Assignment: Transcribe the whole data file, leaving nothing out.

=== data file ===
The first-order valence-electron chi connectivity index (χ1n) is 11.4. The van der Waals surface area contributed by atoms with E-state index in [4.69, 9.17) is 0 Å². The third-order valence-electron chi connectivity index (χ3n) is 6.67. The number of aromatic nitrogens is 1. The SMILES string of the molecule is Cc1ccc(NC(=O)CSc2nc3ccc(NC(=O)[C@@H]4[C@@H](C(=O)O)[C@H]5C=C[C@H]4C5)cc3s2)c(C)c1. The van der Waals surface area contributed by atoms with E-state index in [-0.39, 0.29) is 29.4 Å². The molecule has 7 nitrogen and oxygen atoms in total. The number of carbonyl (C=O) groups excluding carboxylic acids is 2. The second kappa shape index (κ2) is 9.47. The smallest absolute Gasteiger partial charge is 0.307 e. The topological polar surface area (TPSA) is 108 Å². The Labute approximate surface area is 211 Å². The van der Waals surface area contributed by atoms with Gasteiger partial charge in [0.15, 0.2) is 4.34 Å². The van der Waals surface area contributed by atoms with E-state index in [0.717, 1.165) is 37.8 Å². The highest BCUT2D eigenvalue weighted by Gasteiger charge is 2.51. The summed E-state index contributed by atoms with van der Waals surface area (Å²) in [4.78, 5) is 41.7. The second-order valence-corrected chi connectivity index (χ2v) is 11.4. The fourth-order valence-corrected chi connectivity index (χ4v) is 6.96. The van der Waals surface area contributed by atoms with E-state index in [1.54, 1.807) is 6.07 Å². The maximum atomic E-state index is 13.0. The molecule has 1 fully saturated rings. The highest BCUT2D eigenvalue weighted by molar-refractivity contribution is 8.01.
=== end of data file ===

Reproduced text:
The first-order valence-electron chi connectivity index (χ1n) is 11.4. The van der Waals surface area contributed by atoms with E-state index in [4.69, 9.17) is 0 Å². The third-order valence-electron chi connectivity index (χ3n) is 6.67. The number of aromatic nitrogens is 1. The SMILES string of the molecule is Cc1ccc(NC(=O)CSc2nc3ccc(NC(=O)[C@@H]4[C@@H](C(=O)O)[C@H]5C=C[C@H]4C5)cc3s2)c(C)c1. The van der Waals surface area contributed by atoms with E-state index in [-0.39, 0.29) is 29.4 Å². The molecule has 7 nitrogen and oxygen atoms in total. The number of carbonyl (C=O) groups excluding carboxylic acids is 2. The second kappa shape index (κ2) is 9.47. The smallest absolute Gasteiger partial charge is 0.307 e. The topological polar surface area (TPSA) is 108 Å². The Labute approximate surface area is 211 Å². The van der Waals surface area contributed by atoms with Gasteiger partial charge in [0.15, 0.2) is 4.34 Å². The van der Waals surface area contributed by atoms with E-state index in [0.717, 1.165) is 37.8 Å². The highest BCUT2D eigenvalue weighted by Gasteiger charge is 2.51. The summed E-state index contributed by atoms with van der Waals surface area (Å²) in [4.78, 5) is 41.7. The second-order valence-corrected chi connectivity index (χ2v) is 11.4. The fourth-order valence-corrected chi connectivity index (χ4v) is 6.96. The van der Waals surface area contributed by atoms with E-state index in [1.54, 1.807) is 6.07 Å². The maximum atomic E-state index is 13.0. The molecule has 1 fully saturated rings. The highest BCUT2D eigenvalue weighted by molar-refractivity contribution is 8.01.